By Tali Wee of Zillow
Buying a home is an incredibly expensive purchase that all home shoppers hope to make with confidence. The best way for buyers to feel assured about their purchases is to get a great deal. So, house hunters should look for homes where they’ll get the most quality home for their money.
As the housing market recovers and home prices appreciate once again, it’s difficult for buyers to find affordable homes. Most markets are intensely competitive since inventory of for-sale homes remains low. Therefore, the current real estate market is a seller’s market.
House hunters looking to score homes below asking prices should watch for these five instances where sellers might entertain low offers.
1. When Listings Are Stale
In most cases, home shoppers completely overlook listings sitting on the market for numerous days. Even if properties fit all buyers’ criteria for their dream homes, the fact that no one has expressed interest tells buyers the properties are not wise purchases.
Maybe the home wasn’t staged properly for it’s first open house or perhaps the marketing photos exaggerated the spaciousness of the home. In any case, when a home doesn’t receive offers in a competitive market it indicates to buyers that something must be wrong with the home. Stale listings are nightmares for sellers. However, discouraged sellers become ideal opportunities for buyers to offer less than asking price.
2. When Comparable Homes are Much Cheaper
Another instance where home shoppers might gamble offering less than asking price is when homes are clearly overpriced. Part of a buyer’s due diligence is to understand the market value of properties. After months of reviewing home sale prices, buyers begin to understand the current value of homes. Then, they can judge fair pricing and justify paying costly mortgages for potentially the next 30 years.
For-sale homes should list at prices similar to the selling prices of comparable properties. If a buyer notices the home he or she plans to purchase is more expensive than properties in the same area, built about the same time, with similar lot sizes, square footage and number of bedrooms/bathrooms, then the house is likely overpriced.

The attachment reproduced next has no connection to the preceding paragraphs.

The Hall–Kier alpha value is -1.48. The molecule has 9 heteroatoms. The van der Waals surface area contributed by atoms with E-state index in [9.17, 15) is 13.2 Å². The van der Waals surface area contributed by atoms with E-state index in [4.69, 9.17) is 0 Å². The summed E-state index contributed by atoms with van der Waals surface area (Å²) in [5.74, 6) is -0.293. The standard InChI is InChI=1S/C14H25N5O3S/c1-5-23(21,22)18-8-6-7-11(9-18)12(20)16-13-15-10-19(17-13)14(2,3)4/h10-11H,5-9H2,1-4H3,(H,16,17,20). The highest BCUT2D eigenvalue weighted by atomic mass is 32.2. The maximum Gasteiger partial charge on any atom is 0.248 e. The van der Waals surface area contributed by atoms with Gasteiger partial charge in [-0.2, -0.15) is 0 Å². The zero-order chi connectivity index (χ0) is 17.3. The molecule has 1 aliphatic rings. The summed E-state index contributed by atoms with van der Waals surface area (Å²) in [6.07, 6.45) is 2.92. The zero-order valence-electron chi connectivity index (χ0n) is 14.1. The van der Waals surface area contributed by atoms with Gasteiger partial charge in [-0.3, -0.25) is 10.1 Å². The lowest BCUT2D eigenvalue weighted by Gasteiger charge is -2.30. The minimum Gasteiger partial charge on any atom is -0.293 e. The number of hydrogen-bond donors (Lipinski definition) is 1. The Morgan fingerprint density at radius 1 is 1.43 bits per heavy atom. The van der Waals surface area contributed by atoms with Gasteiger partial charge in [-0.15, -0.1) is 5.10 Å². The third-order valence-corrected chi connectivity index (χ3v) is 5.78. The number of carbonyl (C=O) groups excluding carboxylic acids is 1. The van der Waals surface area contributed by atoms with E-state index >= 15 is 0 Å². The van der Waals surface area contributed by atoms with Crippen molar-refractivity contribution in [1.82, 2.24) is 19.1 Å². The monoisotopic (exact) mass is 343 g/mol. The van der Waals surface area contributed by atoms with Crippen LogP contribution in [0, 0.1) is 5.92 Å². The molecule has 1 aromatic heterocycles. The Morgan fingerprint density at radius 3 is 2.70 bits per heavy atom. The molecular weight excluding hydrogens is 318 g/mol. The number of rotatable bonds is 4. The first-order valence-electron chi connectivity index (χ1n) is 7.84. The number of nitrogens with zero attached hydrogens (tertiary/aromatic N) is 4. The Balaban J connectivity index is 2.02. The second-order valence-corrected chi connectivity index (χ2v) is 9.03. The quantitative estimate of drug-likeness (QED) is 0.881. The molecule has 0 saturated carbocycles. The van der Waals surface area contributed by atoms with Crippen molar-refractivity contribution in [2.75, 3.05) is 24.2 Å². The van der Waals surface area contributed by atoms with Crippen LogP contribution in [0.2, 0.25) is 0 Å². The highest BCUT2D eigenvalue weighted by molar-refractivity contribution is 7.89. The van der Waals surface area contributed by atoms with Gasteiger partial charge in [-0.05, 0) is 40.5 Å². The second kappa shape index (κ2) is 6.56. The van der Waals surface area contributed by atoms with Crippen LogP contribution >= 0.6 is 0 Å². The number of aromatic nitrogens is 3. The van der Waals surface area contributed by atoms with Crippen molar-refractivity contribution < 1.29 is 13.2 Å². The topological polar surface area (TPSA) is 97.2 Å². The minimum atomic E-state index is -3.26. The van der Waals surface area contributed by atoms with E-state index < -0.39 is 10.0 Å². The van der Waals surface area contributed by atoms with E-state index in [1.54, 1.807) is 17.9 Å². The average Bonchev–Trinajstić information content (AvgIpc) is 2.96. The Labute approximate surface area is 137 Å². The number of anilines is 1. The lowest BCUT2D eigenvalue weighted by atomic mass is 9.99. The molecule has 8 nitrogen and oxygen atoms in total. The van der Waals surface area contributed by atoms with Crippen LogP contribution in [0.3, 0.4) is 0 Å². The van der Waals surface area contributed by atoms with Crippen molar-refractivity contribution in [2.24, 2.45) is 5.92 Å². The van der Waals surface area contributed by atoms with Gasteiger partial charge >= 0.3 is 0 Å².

When homes are priced competitively, multiple buyers make offers. Buyers sometimes engage in bidding wars where sale prices end up above asking prices. Overpriced homes receive fewer offers, so sellers might be motivated to accept slightly lower prices. When listings are overpriced and stale they are even better opportunities to risk making a low offer.
3. When Shoppers Are Unimpressed
House hunters should pay close attention to other shoppers at open houses. The quiet conversations between husbands and wives might indicate the overall competitiveness of a property. Are shoppers excited and interested? Or, are shoppers disappointed and complaining? Homebuyers should review properties with their own judgments first, checking off their lists of must-have qualities and then spend time watching for cues from other shoppers. If no one seems interested a property, the seller might not receive many offers, making it a good option for low offers.
4. When Properties Are Not Staged
In general, prospective buyers should avoid fixer-uppers that require loads of time, hard labor and money. However, house hunters should pay careful attention to the type of upgrades properties need. Homes requiring a few cosmetic improvements are great opportunities for buyers to make low offers. In many cases, sellers don’t have time to make upgrades, and proactive buyers can sometimes make minor updates during ownership for less than $10,000.
Busy or lazy sellers often leave chipping paint and overgrown landscaping on home exteriors and stained carpet or overcrowded layouts inside. These eyesores distract shoppers from the positive elements of properties, limiting the number of interested parties.
Additionally, shoppers should visit homes with poor-quality online marketing photos. Even though unprofessional images might make properties seem undesirable, many buyers will overlook these properties, leaving the door open for lower offers.
5. When Sellers Are Motivated
Lastly, bargain shoppers should look for desperate sellers. When owners are motivated to sell they tend to accept their first offers, even those below asking price. At open houses, buyers can eavesdrop on conversations between seller’s agents and other shoppers to measure the seller’s desperation. Socialize with other shoppers; sometimes neighbors peruse open houses and share details about the history of the community and sellers.
Did the seller recently relocate for work or a divorce? Is the owner juggling multiple mortgages? Did the owner recently pass away and his or her heirs are trying to offload the property as soon as possible? In many of these instances, the current owners are rushed to sell. These are the perfect scenarios for buyers to make low offers.
Since home shoppers are preparing to make the largest purchases of their lives, they want to feel like they’re getting the best bargain. When trying to strike the best deal, consider these circumstances to submit a lower-than-asking offer.